On the subject of energy, the insights are more equivocal. Muller points out the potential of solar power, which is indeed impressive: Just 1 square kilometer of direct sunlight at midday produces the same power as a large power plant.
But the problems of energy turn out to have at least as much to do with environmentalists and economists as they do with physics. Solar power still costs too much, wind farms kill too many birds (although far fewer than, say, cars), no one wants to flood a valley for a hydroelectric dam, and geothermal power simply isn’t ready.
And it isn’t clear that economy-crippling carbon taxes and huge investments in present technologies would be money well spent, especially when one considers the alternative of being patient, studying the problem and dedicating more research money to more effective climate interventions. Muller can explain why solar power is expensive today, but it takes an economist – William Nordhaus of Yale – to tell us just how expensive it would be to wait a few more decades and try to find a better solution.
Muller knows the limitations of science well, and it is a credit to his modesty that he nearly always leaves the political questions to the reader (who is addressed throughout, somewhat preciously, as if he or she were the president-elect of the United States). Nevertheless, he might have profited from being slightly less tentative in discussions of politics, since physics does have to enter the practical world somehow. Even a few paragraphs on the role of scientific and technical advisers in the executive branch would be welcome, since these are the people who actually implement scientific policy.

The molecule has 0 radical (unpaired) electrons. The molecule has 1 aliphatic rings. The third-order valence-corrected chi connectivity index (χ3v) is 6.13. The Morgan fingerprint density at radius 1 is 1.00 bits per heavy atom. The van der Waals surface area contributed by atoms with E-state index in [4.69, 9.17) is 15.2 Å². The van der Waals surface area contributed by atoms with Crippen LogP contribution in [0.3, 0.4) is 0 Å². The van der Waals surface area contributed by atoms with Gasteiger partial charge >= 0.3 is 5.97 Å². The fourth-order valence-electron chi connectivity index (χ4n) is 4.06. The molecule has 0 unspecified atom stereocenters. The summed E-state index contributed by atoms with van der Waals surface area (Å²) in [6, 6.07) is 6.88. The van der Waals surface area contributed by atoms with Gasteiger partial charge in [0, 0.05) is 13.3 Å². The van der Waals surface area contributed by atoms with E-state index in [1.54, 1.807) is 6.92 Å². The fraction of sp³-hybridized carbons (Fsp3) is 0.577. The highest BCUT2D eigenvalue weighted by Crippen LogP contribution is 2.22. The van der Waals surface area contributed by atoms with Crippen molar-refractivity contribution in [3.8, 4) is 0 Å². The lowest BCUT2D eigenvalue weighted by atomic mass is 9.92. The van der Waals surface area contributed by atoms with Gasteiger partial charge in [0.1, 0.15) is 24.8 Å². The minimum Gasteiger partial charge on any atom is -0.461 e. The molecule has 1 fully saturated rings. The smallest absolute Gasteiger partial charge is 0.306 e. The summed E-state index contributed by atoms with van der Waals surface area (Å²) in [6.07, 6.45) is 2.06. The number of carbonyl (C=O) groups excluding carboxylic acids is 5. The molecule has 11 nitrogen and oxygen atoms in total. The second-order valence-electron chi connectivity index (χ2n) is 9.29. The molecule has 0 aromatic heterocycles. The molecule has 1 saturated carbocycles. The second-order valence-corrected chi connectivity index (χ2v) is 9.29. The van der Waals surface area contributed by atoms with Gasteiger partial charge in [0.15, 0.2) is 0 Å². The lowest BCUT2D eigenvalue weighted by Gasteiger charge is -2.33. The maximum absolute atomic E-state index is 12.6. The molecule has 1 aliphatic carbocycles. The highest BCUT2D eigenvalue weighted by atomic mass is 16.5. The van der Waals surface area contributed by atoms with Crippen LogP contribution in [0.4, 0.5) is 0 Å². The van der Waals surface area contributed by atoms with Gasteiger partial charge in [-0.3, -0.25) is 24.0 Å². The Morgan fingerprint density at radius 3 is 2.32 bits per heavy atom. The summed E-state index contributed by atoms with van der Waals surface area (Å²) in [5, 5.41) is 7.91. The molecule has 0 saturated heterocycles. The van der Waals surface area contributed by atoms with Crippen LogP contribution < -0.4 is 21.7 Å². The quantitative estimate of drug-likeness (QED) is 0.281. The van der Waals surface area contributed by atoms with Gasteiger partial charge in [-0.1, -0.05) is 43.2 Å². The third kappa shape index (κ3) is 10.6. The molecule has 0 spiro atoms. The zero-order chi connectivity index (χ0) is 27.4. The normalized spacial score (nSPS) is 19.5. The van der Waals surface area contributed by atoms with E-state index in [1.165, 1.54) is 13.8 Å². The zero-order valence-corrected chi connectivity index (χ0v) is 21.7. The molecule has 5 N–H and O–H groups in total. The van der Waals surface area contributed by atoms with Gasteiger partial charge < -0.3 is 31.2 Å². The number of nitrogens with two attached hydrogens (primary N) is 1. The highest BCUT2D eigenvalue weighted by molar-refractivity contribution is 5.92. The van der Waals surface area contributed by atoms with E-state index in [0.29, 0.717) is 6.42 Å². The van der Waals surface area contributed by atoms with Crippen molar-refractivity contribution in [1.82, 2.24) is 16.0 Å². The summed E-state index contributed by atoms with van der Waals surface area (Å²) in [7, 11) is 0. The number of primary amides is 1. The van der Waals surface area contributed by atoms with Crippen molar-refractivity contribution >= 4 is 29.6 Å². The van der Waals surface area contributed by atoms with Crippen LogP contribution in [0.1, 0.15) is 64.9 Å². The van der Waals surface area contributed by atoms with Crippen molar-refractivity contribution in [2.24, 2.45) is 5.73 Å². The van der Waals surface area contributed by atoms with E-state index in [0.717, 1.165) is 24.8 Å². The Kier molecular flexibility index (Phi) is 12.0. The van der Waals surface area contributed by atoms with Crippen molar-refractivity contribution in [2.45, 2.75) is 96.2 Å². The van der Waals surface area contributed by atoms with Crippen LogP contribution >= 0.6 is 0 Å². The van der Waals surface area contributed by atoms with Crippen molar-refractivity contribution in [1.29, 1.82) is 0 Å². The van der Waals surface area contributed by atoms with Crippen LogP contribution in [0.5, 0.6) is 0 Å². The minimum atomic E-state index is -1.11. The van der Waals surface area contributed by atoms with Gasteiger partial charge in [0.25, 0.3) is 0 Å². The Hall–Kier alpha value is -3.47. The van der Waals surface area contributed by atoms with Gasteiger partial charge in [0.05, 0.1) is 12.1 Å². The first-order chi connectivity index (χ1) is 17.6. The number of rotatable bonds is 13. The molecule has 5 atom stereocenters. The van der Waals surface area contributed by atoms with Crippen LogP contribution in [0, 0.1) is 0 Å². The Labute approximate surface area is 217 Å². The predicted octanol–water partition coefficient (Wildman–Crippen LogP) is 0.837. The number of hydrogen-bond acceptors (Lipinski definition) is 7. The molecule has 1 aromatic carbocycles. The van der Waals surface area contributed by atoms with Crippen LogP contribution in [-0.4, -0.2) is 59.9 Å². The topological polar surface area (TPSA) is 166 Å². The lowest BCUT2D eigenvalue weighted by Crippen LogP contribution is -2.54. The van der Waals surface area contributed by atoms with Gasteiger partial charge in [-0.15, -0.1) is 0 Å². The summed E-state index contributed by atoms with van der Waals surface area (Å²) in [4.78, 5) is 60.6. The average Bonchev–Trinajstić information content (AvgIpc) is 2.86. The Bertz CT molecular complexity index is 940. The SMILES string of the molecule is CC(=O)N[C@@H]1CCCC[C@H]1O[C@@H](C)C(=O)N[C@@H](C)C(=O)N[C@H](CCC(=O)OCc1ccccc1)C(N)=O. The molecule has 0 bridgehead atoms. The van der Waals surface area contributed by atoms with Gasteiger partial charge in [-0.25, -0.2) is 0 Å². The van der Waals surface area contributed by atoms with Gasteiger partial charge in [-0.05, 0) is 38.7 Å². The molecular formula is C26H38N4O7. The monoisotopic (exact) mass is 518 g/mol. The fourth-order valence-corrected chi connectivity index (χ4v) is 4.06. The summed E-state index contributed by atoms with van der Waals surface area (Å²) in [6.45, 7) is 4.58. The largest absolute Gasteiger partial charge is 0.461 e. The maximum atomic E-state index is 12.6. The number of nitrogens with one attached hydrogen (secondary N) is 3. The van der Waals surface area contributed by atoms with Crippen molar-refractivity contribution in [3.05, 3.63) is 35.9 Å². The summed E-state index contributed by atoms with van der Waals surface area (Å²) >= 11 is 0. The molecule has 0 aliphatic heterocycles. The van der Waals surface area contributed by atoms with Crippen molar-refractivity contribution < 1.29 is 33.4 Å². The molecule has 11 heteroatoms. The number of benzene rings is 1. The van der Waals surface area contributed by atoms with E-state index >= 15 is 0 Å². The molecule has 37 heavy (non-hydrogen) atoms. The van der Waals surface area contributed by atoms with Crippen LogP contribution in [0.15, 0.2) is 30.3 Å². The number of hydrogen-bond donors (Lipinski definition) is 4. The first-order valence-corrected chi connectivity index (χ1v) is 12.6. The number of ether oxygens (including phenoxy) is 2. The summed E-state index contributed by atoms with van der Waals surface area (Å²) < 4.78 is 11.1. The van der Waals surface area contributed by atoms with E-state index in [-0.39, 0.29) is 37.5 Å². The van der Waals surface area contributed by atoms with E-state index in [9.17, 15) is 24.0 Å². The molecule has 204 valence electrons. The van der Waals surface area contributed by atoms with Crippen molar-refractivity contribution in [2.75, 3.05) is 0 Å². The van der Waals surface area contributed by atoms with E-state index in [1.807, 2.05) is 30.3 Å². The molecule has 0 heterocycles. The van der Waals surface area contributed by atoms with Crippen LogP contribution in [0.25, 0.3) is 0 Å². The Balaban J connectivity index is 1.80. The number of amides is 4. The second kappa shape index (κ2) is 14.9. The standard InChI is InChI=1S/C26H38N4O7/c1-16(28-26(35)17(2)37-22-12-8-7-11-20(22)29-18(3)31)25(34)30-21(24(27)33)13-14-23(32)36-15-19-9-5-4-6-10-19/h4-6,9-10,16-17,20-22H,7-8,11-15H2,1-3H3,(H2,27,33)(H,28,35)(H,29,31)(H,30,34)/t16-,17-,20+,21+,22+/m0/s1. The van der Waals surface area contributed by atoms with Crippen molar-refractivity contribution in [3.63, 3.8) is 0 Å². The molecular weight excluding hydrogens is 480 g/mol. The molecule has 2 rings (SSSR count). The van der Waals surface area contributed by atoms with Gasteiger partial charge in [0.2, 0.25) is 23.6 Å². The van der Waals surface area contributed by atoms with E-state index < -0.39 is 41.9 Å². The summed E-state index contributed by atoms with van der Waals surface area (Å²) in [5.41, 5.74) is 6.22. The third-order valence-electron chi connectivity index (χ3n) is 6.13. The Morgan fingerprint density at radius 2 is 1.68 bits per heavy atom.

To take one example, Muller mentions an incident in which U.S. nuclear expert Michael May went to Pyongyang to determine whether the North Koreans really had reprocessed fuel into plutonium, as they claimed. The inspector asked to hold the plutonium in his bare hand to feel its warmth and weight. The North Koreans hadn’t anticipated this seemingly bold gambit, but they let him hold it anyway, and thereby, perhaps unwittingly, gave the United States evidence that their reprocessing had succeeded. May knew the plutonium would be safe to touch, since its alpha-particle emissions wouldn’t be able to penetrate the dead skin of his hands.
We don’t expect the next president to be so scientifically adept that he can juggle fissile material at state dinners; presidents seek expert advice on many subjects, and only a rare politician will know as much about economics as Ben Bernanke or as much about asymmetric warfare as David Petraeus. And although I’d certainly prefer to have a president conversant in the scientific issues Muller raises, one who knows the issues only vaguely but retains and listens to advisers of Muller’s stature may be just as effective.
What’s most disturbing is that we expect presidents to be ignorant of the most basic science in this book. Would you be surprised if, in a debate, a presidential candidate showed that he knew the difference between horsepower and a kilowatt-hour? I would. This is a low bar, and I wish both candidates could surpass it, with or without Muller’s counsel.